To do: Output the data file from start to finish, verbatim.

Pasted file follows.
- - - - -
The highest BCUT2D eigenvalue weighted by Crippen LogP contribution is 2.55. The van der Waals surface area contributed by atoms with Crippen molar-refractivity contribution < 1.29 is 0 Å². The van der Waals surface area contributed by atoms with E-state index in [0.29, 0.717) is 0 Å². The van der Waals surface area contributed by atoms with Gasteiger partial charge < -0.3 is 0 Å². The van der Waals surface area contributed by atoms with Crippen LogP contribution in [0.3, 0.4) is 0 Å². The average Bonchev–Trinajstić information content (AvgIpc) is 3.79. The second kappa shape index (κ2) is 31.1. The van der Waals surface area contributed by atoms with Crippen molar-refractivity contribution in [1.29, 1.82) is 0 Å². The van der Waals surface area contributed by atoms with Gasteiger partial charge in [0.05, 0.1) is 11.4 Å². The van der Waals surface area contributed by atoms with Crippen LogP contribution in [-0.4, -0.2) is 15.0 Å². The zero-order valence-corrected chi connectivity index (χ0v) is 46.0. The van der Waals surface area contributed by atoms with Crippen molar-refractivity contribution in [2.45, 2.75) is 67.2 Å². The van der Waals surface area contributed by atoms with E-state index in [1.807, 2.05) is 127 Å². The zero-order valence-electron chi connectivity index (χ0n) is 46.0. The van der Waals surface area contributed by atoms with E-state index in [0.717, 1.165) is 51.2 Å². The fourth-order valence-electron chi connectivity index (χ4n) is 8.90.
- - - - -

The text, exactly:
The highest BCUT2D eigenvalue weighted by Crippen LogP contribution is 2.55. The van der Waals surface area contributed by atoms with Crippen molar-refractivity contribution < 1.29 is 0 Å². The van der Waals surface area contributed by atoms with E-state index in [0.29, 0.717) is 0 Å². The van der Waals surface area contributed by atoms with Gasteiger partial charge < -0.3 is 0 Å². The van der Waals surface area contributed by atoms with Crippen LogP contribution in [0.3, 0.4) is 0 Å². The average Bonchev–Trinajstić information content (AvgIpc) is 3.79. The second kappa shape index (κ2) is 31.1. The van der Waals surface area contributed by atoms with Crippen molar-refractivity contribution in [1.29, 1.82) is 0 Å². The van der Waals surface area contributed by atoms with Gasteiger partial charge in [0.05, 0.1) is 11.4 Å². The van der Waals surface area contributed by atoms with Crippen LogP contribution in [-0.4, -0.2) is 15.0 Å². The zero-order valence-corrected chi connectivity index (χ0v) is 46.0. The van der Waals surface area contributed by atoms with Crippen molar-refractivity contribution in [2.45, 2.75) is 67.2 Å². The van der Waals surface area contributed by atoms with E-state index in [1.807, 2.05) is 127 Å². The zero-order valence-electron chi connectivity index (χ0n) is 46.0. The van der Waals surface area contributed by atoms with E-state index in [0.717, 1.165) is 51.2 Å². The fourth-order valence-electron chi connectivity index (χ4n) is 8.90.